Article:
The rise and rise of the semiconductor

The semiconductor industry has always been a part of the tech ecosystem that has fascinated and terrified the venture capital industry in equal measures. While the industry plays a pivotal role in all electronic goods and a host of other technology markets, it has often been a glaring omission in the portfolios of venture capitalists.  

What are semiconductors? 

Semiconductors are essential components of electronic devices that enable advances in communications, computing, healthcare, transportation, clean energy, and a host of other applications.  Semiconductors are typically made of silicon and play a pivotal role in allowing electronics to become smaller, faster and more reliable.  

The exception to the rule  

Financial investors are predisposed to large global technology markets but the behemoth that is semiconductors can be an exception to the rule. In contrast, internet and enterprise software businesses have a risk profile that attracts both specialist and generalist venture capital investors in waves.  

As the first quarter of 2021 saw record highs in global venture capital investment, the number of venture capital investors including semiconductor investments in their portfolio grew. However, the majority of capital invested in semiconductors is directed towards Chinese start-ups, while European investors are more reluctant to join the party.  Although there are numerous reasons cited for this hesitancy (some valid, others outdated), there are reasons to believe that this will change as the lack of semi exposure in a fund becomes harder to defend. 

An increasing market ripe for disruption 

While the semiconductor market is massive by most standards, growth rates for the early part of the last decade plateaued at 3-5% per annum as the industry reached a semblance of maturity. 2020 was challenging, but it’s likely that growth will accelerate over the medium term, driven by the array of new markets that require semiconductors.  

The emergence of autonomous vehicles, the Internet of Things (IoT) and 5G will fuel this growth, alongside digitisation in agriculture. These emergent mass markets should also even out the ‘boom and bust’ nature of semiconductors as the industry becomes less reliant on a handful of products (laptops, smart phones). The nascent markets will also provide the most disruptive and innovative semiconductor companies with a window of opportunity to seize market share, given the lack of dominant market leaders.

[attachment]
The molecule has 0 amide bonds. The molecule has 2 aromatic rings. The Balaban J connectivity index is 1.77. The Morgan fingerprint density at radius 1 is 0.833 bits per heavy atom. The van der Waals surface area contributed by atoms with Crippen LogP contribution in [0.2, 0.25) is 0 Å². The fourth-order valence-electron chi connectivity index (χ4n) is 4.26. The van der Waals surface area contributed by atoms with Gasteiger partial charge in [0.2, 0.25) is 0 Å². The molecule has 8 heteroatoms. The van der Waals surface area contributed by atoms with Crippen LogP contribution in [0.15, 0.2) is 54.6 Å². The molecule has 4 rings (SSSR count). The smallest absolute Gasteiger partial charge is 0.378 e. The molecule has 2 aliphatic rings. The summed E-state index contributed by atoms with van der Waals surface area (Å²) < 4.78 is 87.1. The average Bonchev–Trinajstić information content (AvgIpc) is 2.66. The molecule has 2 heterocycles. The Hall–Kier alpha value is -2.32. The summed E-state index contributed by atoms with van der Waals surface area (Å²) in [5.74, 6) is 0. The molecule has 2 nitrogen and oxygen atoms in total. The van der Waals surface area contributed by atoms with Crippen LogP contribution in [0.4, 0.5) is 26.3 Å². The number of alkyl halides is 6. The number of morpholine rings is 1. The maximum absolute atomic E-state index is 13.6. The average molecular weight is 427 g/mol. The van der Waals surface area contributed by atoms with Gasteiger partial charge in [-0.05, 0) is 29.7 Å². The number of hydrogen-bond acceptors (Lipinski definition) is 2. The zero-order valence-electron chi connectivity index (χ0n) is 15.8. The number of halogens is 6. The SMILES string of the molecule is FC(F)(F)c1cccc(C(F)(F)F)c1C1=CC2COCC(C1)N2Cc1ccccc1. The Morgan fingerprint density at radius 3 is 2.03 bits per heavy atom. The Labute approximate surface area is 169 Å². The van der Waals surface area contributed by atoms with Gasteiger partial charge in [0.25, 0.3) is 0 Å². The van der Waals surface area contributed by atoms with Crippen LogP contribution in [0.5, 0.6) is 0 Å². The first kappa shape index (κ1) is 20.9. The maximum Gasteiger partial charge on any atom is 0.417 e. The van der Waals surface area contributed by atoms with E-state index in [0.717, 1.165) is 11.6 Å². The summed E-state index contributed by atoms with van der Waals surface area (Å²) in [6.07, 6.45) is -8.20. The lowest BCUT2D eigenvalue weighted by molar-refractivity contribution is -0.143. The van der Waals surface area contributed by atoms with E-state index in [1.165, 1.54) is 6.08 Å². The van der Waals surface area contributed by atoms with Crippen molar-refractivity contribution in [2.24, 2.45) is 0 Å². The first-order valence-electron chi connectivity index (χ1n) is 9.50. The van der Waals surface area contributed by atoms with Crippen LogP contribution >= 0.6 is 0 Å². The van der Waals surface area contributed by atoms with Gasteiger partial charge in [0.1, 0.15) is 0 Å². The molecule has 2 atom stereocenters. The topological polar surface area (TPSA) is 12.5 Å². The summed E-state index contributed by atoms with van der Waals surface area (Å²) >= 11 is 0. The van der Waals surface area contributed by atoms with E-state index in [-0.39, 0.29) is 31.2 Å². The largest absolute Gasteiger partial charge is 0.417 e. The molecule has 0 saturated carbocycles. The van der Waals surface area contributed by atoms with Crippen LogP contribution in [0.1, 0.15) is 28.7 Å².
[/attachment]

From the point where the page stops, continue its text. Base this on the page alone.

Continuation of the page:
The investment case 

Venture capitalists have a playbook of reasons to turn down entrepreneurs seeking finance. In the semiconductor market, ‘capital intensity’ is the often-cited issue that brings a rapid end to the conversation. Bringing silicon to market is not for the faint hearted: it will likely cost $20m – $40m to bring one chip from design phase to commercial deployment - a serious amount of capital when the likelihood of a successful outcome is difficult to predict. This cost hasn’t diminished over time, which is in contrast with the capital required to build an internet business of substance.  

15+ years ago, an internet founder would need to raise a small fortune to build on premise storage, buy a raft of operating software and create brand awareness. The emergence of cloud software, software-as-a-service and digital marketing means that a savvy entrepreneur can now build something truly valuable with as little as $10m.  

Overcoming allocation bias will be a never-ending challenge for semiconductor entrepreneurs looking to convince venture capital investors to take a chance on them. The widely understood cost of bringing silicon to market has, thankfully, driven a material increase in Series A semiconductor round sizes, from c.$12m in 2017 to c.$20m in 2020. This has provided start-ups with the funds to adopt more advanced design technologies (e.g. Electronic Design Automation) and more time to overcome supply side constraints (a foundry partner with capacity at the right price). 

A chip off the old block  

Ultimately, venture capitalists are seeking risk-adjusted returns that compensate them for the risk they are accepting. In the semiconductor market, the capital requirements, the long period on risk and the customer demand for annual average selling price erosion can make this a difficult ask. Despite this, it is a good time to be a chip entrepreneur: a number of venture capitalist firms have doubled down on semiconductors with funding shortfalls often filled by corporates, strategic investors and state sponsored funds (particularly in China), who can have a fundamentally different perception of risk. 

Over the last decade, semiconductor venture capital investors have gravitated to start-ups active in sectors perceived to be the latest thing (IOT, servers, networking). Going forward, it is clear that Artificial Intelligence and its application in high performance computing and cloud applications will achieve a great deal of attention.  

As always, this will continue to be a high stakes game, whereby design errors and missing foundry slots could mean that that the vaunted first design win proves elusive. At Downing, we believe that the amount of venture capital money allocated to semiconductor startups will continue to grow, with more generalist funds investing. It should be an interesting ride, one that European investors will find it hard to ignore. 

Date published:

26 May 2021

Practice area:

Deep Tech

Richard Lewis